The Psychiatrist

Pure Taboo
The Psychiatrist

This is a dark tale, expertly crafted and well-performed, with sinister sexiness. It consists of two vignettes, “The Psychiatrist” and “Don’t Talk to Strangers.”

In the first, Jill Kassidy is confined in a devious institution, where a wicked shrink — played by the stellar Tommy Pistol — psychoanalyzes her. He asks her about herself and her past, in a series of probing questions, before the true probing begins.

After a solid 20 minutes devoted to narrative flair and intriguing setup, the sex begins in earnest. When it does, fireworks fly, especially given the fine performing of Kassidy and Pistol.

“Don’t Talk to Strangers” is even more scintillating, for the darkly inclined, featuring a straight-up abduction story. Innocent Gina Valentina is lured into a ride by Casey Calvert, locked up and forcefully persuaded to have sex with her and her partner Mick Blue. Performance value is high and it leaves audiences fond of such twisted tales truly aroused, for Valentina cannot help but succumb to the cum.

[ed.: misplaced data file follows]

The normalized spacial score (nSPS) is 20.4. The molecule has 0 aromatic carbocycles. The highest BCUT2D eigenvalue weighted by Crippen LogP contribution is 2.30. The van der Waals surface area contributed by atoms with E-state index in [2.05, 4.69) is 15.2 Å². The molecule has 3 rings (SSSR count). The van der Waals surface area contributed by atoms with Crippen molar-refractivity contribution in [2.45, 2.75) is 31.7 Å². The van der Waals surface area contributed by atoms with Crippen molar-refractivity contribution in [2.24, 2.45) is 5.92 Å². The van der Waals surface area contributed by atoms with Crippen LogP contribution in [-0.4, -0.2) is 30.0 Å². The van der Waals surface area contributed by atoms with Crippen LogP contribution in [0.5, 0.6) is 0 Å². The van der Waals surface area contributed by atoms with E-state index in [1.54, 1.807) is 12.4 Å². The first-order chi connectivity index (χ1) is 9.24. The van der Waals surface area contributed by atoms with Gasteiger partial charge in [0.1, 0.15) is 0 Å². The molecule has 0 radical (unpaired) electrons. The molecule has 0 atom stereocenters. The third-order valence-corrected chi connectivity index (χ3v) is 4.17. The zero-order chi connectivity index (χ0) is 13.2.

The ending is definitely an exquisitely shadowy affair, which I shall not spoil. Praise to Bree Mills for her iconoclasm and risk-taking. As usual with Pure Taboo, good technical elements all around.


Sheila (Jill Kassidy) has been charged with attempted homicide. When Dr. Powell (Tommy Pistol) asks her questions, she doesn't respond. She just sits, staring blankly at the wall. When he reminds her why she's actually there, she gasps in horror. He informs her that she's looking at some hard time as she's most probably going to be tried as an adult. What they have to figure out together is if her actions were voluntary or involuntary. When he asks her if she knows the difference, she nods. His diagnosis could get her out of this entirely and when she realizes that he wants to fuck her, she complies with his advances.

David B. Lewis